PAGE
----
What do you believe is the ideal relationship between the governor and the state legislature?

The Constitution, both the Federal and the State, say it best. We have three branches of government, each holding a check and balance on the other. New York has lost all sense of this.

The legislature should be the ones making laws (or preferably repealing them). The Governor signs that law into effect (or vetoes it), but does not create law on his own. The Judicial branch determines the constitutionality of such law and makes sure that great impositions are not placed upon the people of the state.

Our Governor currently creates law through a budget process that does not allow debate. He forces a gun to the head of most legislators (figuratively, as the governor has banned as many real guns as possible through unconstitutional law) to pass the budget without changes. Then he does not allow revisions, even declaring that many of the revisions proposed by the legislature unconstitutional without allowing the courts to discuss the decisions.

In addition, he has assumed the power to adjust the budget as he sees the need. It is one man rule with Governor Cuomo, “The Benevolent”, establishing his authority over his fiefdom. We need to change that!

The Governor should be allowed to promote an agenda, but the legislature needs to do their part and keep that agenda in check, create whatever laws they decide upon that may or may not be in that agenda, and then make sure the courts have the ability to do their job in determining the veracity of each piece of legislation. Our State Constitution allows for this, we just need to elect people who value it.

Do you believe it’s beneficial to build relationships with other legislators? Please explain your answer.

Building relationships with other legislators is not only beneficial, but it is a requirement if one wants to be able to be successful in representing their district.

Unless you are able to listen to others, no one will ever care what you think. Dale Carnegie, in his best-selling book, “How to Win Friends and Influence People”, said it best, “If there is any one secret of success, it lies in the ability to get the other person’s point of view and see things from that person’s angle as well as from your own.”

Without a relationship, you will never get to know the other persons point of view.

I have done this over the last decade as a volunteer lobbyist for both the Seneca County Farm Bureau and various other organizations in the district. I have worked with downstate legislators, on both sides of the aisle, as well as my local upstate legislators. The key to my success has not been in lecturing my counter-parts on why my ideas were right and theirs were wrong, rather on getting to know them first, learning about their needs, and trying to find ways I could help.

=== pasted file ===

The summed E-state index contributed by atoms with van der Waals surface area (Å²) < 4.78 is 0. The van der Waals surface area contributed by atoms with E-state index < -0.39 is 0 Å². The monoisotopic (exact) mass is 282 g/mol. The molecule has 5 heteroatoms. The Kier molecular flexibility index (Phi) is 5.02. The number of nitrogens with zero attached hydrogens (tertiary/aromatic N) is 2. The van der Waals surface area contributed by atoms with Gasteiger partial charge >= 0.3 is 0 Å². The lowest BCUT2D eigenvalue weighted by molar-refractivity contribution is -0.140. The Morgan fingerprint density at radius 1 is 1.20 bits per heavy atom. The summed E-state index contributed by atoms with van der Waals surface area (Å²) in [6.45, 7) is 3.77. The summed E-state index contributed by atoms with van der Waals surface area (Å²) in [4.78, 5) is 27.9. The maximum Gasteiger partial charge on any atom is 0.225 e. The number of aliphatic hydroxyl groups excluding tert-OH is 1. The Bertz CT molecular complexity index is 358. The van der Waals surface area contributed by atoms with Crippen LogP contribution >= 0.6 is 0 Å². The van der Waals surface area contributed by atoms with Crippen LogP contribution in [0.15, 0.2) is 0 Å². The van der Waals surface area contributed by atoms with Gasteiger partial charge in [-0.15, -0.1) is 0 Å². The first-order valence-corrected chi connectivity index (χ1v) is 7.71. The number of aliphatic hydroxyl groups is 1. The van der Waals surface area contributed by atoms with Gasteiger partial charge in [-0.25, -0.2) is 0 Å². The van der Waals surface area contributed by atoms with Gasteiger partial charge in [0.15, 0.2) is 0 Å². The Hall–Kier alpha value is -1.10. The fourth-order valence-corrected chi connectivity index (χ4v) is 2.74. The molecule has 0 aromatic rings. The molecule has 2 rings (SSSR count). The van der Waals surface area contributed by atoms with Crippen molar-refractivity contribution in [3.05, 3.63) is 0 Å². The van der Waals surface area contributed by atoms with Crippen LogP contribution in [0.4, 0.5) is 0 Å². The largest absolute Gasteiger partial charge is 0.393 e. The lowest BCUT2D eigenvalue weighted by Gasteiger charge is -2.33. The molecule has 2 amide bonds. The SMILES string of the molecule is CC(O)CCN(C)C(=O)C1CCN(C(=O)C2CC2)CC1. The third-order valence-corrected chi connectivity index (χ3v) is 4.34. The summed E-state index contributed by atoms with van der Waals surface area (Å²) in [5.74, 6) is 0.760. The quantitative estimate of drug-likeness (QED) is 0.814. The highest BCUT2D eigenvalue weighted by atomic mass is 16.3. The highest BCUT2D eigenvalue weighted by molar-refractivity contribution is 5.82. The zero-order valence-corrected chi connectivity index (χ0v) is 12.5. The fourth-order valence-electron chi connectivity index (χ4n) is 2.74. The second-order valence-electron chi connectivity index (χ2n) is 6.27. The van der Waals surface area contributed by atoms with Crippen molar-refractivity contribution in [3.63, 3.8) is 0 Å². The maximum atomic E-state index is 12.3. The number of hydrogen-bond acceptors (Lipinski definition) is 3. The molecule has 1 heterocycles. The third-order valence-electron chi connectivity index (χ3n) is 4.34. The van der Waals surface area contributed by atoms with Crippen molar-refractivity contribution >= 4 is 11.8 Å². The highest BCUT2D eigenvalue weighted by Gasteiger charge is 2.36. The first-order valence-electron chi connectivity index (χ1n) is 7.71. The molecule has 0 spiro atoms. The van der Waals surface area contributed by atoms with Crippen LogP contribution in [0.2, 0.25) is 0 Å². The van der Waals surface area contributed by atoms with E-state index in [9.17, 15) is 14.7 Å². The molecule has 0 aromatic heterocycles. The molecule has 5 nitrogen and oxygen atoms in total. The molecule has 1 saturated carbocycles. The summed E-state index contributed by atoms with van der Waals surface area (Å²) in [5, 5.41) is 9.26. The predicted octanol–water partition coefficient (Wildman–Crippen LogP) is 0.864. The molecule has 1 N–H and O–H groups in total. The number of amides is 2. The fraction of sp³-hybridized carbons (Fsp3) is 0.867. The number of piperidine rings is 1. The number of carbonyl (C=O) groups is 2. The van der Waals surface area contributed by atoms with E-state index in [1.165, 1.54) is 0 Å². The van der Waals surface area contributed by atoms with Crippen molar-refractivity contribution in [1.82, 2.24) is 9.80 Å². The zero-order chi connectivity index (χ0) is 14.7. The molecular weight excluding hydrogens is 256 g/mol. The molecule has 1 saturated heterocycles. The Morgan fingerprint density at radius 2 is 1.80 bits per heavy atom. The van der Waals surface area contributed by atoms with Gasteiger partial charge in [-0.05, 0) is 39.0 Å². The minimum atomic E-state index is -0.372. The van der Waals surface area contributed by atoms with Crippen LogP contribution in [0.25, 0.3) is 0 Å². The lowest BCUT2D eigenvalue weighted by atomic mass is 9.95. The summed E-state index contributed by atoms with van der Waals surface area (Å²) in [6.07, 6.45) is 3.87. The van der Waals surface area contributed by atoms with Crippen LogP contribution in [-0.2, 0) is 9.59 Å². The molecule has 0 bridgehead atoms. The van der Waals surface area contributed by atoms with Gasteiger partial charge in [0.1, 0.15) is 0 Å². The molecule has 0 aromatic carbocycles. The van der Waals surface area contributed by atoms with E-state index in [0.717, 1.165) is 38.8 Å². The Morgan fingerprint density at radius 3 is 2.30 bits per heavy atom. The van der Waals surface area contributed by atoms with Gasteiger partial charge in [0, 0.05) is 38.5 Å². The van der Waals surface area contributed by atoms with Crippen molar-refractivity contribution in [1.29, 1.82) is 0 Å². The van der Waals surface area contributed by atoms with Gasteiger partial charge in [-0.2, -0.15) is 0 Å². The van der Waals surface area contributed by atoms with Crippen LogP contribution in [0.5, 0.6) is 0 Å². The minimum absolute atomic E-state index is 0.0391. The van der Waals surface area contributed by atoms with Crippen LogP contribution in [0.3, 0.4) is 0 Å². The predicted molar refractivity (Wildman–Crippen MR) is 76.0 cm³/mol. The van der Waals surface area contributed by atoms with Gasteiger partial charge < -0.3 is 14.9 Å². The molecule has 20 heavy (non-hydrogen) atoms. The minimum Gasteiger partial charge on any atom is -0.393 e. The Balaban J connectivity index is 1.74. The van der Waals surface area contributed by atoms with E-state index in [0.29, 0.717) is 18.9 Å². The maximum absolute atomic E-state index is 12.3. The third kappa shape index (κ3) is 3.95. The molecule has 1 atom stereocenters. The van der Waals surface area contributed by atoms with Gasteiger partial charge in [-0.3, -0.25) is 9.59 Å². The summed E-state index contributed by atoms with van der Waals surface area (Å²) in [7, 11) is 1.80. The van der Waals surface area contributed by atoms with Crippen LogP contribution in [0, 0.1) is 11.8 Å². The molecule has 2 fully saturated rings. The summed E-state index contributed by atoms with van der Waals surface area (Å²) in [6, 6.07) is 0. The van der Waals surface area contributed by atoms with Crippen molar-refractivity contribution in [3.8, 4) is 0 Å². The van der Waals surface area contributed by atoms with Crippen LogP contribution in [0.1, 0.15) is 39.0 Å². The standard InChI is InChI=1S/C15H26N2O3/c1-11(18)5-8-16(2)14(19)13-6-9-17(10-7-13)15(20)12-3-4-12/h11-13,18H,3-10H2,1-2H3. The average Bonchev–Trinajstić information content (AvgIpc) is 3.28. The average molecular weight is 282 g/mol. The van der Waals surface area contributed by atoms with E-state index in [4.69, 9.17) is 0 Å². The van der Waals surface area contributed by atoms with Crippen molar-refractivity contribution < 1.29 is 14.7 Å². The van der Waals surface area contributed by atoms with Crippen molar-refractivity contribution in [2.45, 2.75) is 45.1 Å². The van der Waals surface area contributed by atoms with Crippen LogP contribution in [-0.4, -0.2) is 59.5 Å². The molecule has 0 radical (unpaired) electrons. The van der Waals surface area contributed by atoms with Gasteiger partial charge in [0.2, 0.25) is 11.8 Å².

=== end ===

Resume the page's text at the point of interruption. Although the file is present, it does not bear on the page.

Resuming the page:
Mr. Carnegie also said, “[T]he only way on earth to influence other people is to talk about what they want and show them how to get it.”

I’ve learned this in my life as a marketing rep, long before I lobbied for anything. Relationships and integrity are the key. Those who value you, as a person, will value your ideas, even if those ideas don’t align with their personal philosophy. A good representative is a Statesman, not a politician. More importantly he or she is a friend to their constituents and their colleagues, concerned about their welfare before his or her own. That is a true representative and true colleague.

If you are not a current legislator, are there certain committees that you would want to be a part of?

There are several committees that I would like to be a part of, but knowing that time is limited and having a desire to be successful in anything I delve into, the following would be on the top of the list:

AG – As representative of an Agricultural district, the policies created here would most impact my district. My farm experience allows me to bring strength to the table.

EDUCATION – Our youth are our greatest resource. My background in teaching and adult training will give me insight to assist on these issues.

MENTAL HEALTH – As a mother of a special needs child, I have been through the Mental Health Care System and have experienced both the positive and negatives that exist currently. Proper care can result in productive lives, while the lack of it only causes misery and costs the taxpayers more in the future. A dollar spent wisely here can save thousands down the road.

SMALL BUSINESS – This is the life blood of our economy. The reduction of regulations is critical to bring New York back to health. Any legislation coming out of this committee will have huge implications on our state’s success.

I wish to be involved in those committees that affect my constituents and that my experience will benefit. There are many others, from WAYS AND MEANS, to ELECTION LAW, to LIBRARIES AND EDUCATION TECHNOLOGY, but if only allowed to select a few the four above would be my first choice.

If you are not currently a member of your party’s leadership in the legislature, would you be interested in joining the leadership? If so, in what role?